“Our newest offering, the STRIKE Electronic Detection and Control package, accomplishes the detection through a linear heat detection wire that makes a connection at the setpoint of the temperature and immediately activates the system. It also monitors and supervises the health of the system to ensure all systems are functioning correctly.”

He concluded: “All systems require checks and maintenance. High quality maintenance is critical to ensuring the system continues to operate perfectly year after year, and is kept up to date with evolving kitchen arrangements. Systems will have simple daily operator checks to ensure everything on the system is running fine.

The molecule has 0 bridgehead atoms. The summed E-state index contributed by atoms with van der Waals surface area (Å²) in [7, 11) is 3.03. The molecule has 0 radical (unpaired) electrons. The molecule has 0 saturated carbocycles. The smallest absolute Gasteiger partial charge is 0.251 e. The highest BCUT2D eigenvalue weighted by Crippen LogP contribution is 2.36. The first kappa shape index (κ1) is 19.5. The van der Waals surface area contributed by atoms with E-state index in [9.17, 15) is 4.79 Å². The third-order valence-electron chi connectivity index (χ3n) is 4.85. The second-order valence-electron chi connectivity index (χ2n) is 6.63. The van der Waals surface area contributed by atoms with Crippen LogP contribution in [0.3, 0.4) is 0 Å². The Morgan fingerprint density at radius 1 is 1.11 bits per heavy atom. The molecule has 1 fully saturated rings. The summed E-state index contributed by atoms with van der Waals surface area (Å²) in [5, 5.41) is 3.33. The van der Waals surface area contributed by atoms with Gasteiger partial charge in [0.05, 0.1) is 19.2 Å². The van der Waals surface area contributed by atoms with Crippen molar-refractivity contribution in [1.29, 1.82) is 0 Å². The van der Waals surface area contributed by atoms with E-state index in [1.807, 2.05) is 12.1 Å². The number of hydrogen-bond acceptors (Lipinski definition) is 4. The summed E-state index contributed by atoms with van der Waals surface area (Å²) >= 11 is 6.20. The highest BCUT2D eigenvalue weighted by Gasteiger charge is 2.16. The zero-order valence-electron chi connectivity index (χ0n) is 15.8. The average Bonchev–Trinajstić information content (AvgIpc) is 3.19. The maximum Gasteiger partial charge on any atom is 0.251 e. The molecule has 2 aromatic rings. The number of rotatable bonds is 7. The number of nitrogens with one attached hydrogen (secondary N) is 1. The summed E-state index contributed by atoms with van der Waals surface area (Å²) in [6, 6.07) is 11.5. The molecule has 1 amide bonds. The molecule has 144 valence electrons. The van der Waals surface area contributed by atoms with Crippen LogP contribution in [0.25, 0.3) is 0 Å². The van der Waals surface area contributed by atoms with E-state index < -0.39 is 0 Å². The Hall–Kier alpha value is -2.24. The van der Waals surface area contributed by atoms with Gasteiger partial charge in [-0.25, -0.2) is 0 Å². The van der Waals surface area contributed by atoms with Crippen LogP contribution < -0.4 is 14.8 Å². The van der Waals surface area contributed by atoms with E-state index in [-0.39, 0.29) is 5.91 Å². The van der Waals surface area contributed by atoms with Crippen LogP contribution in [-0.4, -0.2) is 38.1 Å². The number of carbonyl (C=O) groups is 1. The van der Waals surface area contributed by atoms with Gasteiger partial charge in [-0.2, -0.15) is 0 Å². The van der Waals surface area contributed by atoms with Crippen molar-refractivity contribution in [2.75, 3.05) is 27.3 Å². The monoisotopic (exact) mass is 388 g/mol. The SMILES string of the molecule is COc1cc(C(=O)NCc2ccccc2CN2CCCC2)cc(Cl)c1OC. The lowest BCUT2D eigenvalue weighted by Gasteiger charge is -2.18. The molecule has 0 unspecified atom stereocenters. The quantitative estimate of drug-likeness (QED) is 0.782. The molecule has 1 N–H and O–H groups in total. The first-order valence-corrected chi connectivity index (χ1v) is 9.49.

“In addition to this there will be deeper periodic maintenance conducted by trained technicians. The frequency of this maintenance period is set by the AHJ and the manufacturer. Full details of all these daily checks and periodic maintenance can be found in the product manual.”

Tags : amerexansulFire suppressionfire suppression systemsjohnson controls
Clare Nicholls

The author Clare Nicholls


  1. Perhaps it is interesting to recognize, BS EN 16282-7 gives the end user the safety of getting a qualitiy package including the initial design of the system, over the hardware and installation up to the service. BS EN 16182.7, if followed closely provides this system lifetime quality backage. In addition to this, it is always good to check and audit the installation to be in compliance with the system manual.

  2. Buckeye Kitchen Mister is also En16182-7 compliant, UL-300 listed and we fully support the article as it addresses protection of not just fryers in a proper way.